Early in retirement, they’ll meet their expenses through dividend income and harvesting long-term gains from their taxable investments.
The Base Case: A Big RMD Problem
They are projected to have more than $3.6 million in required minimum distributions (RMDs) through age 90. Recall that RMDs are taxed as ordinary income. Below, you can also see their annual RMDs at certain ages, their taxable income based on RMDs and Social Security income, and their projected federal tax bracket using current tax tables.
They are also projected to have $78,000 in Medicare means testing surcharges through age 90, which isn’t bad, but remember that you can think of these as avoidable taxes with proper planning.
The couple’s kids are projected to inherit $3.7 million in tax-deferred assets by the time the couple is age 90. The kids will have 10 years in which to completely drain the inherited IRAs, with all distributions being taxed as ordinary income at the kids’ marginal tax rate.
Finally, recall that their Roth IRAs are going to be untouched early in retirement to allow the tax-free account to grow as much as possible. Assuming no withdrawals from the Roth accounts through age 90, their tax-free Roth money grows from $500,000 to more than $3.3 million, though they could certainly make tactical Roth withdrawals in some years to reduce taxes (say, to avoid bracket creep).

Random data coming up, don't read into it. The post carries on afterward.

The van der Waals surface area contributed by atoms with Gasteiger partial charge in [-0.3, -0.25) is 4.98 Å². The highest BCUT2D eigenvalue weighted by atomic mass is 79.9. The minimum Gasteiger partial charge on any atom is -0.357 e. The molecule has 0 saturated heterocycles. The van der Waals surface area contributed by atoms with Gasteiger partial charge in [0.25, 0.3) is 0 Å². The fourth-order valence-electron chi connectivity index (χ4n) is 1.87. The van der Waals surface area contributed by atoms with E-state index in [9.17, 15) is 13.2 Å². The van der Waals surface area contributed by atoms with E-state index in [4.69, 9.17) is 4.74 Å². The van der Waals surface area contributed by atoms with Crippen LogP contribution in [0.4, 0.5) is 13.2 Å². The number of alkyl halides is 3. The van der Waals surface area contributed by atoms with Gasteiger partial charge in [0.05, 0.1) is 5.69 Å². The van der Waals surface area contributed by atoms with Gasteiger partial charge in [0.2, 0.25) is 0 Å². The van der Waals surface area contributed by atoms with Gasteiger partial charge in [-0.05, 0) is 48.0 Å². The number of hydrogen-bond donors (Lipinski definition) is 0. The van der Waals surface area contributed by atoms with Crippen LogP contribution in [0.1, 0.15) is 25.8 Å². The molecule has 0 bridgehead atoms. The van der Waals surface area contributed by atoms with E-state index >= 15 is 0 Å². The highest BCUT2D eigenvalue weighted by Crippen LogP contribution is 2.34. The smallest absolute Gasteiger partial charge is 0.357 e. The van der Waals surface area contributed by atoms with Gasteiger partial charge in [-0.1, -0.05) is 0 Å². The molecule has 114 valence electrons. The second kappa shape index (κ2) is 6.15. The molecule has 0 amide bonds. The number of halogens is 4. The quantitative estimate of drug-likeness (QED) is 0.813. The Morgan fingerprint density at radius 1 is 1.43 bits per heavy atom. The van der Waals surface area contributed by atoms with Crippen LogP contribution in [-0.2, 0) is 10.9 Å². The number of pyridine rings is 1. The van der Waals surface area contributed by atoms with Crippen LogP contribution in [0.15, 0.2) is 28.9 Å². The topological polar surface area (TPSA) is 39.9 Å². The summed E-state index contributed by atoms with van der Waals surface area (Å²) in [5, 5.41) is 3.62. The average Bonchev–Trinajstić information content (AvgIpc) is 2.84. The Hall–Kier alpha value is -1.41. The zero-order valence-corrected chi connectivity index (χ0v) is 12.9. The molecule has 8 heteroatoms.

So, what do you think of their situation? It could certainly be worse, and at least they remain in a reasonably low 24% tax bracket through most of retirement. But could they meaningfully improve on their situation by implementing asset location and annual Roth conversions? Let’s see.
Scenario 1: Implement Asset Location
“Asset location” refers to putting your assets where they will do the most good for you, specifically: